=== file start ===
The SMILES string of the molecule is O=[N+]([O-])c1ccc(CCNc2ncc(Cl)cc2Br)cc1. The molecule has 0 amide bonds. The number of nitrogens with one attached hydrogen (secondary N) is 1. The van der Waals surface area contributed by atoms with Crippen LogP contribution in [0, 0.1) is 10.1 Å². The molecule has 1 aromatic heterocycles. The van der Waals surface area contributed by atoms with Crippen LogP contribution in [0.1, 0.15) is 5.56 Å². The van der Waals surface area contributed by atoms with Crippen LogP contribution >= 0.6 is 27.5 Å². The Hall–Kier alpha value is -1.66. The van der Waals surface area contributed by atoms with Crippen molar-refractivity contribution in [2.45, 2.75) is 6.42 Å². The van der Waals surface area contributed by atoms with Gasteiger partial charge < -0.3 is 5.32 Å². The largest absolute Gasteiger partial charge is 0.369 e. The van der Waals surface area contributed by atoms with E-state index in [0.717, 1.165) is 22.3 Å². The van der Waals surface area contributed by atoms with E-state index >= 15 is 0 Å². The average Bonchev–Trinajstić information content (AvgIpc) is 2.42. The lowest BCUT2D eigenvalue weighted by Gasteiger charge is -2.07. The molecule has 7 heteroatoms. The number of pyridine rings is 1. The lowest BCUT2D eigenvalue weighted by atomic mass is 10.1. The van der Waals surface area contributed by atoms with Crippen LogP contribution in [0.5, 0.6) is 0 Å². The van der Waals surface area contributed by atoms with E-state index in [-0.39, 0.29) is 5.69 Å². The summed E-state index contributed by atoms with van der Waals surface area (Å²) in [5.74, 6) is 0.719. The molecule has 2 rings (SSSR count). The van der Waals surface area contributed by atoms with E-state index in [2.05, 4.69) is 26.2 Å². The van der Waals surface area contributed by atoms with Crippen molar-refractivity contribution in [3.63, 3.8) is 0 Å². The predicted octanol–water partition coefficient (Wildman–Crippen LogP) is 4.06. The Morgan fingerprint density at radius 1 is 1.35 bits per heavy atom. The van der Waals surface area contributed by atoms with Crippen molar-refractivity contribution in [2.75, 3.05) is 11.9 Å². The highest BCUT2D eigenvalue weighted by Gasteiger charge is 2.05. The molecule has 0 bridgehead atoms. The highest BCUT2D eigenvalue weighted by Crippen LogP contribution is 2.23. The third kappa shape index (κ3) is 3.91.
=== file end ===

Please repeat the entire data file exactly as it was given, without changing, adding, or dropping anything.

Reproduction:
The SMILES string of the molecule is O=[N+]([O-])c1ccc(CCNc2ncc(Cl)cc2Br)cc1. The molecule has 0 amide bonds. The number of nitrogens with one attached hydrogen (secondary N) is 1. The van der Waals surface area contributed by atoms with Crippen LogP contribution in [0, 0.1) is 10.1 Å². The molecule has 1 aromatic heterocycles. The van der Waals surface area contributed by atoms with Crippen LogP contribution in [0.1, 0.15) is 5.56 Å². The van der Waals surface area contributed by atoms with Crippen LogP contribution >= 0.6 is 27.5 Å². The Hall–Kier alpha value is -1.66. The van der Waals surface area contributed by atoms with Crippen molar-refractivity contribution in [2.45, 2.75) is 6.42 Å². The van der Waals surface area contributed by atoms with Gasteiger partial charge < -0.3 is 5.32 Å². The largest absolute Gasteiger partial charge is 0.369 e. The van der Waals surface area contributed by atoms with E-state index in [0.717, 1.165) is 22.3 Å². The van der Waals surface area contributed by atoms with E-state index >= 15 is 0 Å². The average Bonchev–Trinajstić information content (AvgIpc) is 2.42. The lowest BCUT2D eigenvalue weighted by Gasteiger charge is -2.07. The molecule has 7 heteroatoms. The number of pyridine rings is 1. The lowest BCUT2D eigenvalue weighted by atomic mass is 10.1. The van der Waals surface area contributed by atoms with Crippen LogP contribution in [0.5, 0.6) is 0 Å². The van der Waals surface area contributed by atoms with E-state index in [-0.39, 0.29) is 5.69 Å². The summed E-state index contributed by atoms with van der Waals surface area (Å²) in [5.74, 6) is 0.719. The molecule has 2 rings (SSSR count). The van der Waals surface area contributed by atoms with E-state index in [2.05, 4.69) is 26.2 Å². The van der Waals surface area contributed by atoms with Crippen molar-refractivity contribution in [3.63, 3.8) is 0 Å². The predicted octanol–water partition coefficient (Wildman–Crippen LogP) is 4.06. The Morgan fingerprint density at radius 1 is 1.35 bits per heavy atom. The van der Waals surface area contributed by atoms with Crippen molar-refractivity contribution in [2.75, 3.05) is 11.9 Å². The highest BCUT2D eigenvalue weighted by Gasteiger charge is 2.05. The molecule has 0 bridgehead atoms. The highest BCUT2D eigenvalue weighted by Crippen LogP contribution is 2.23. The third kappa shape index (κ3) is 3.91.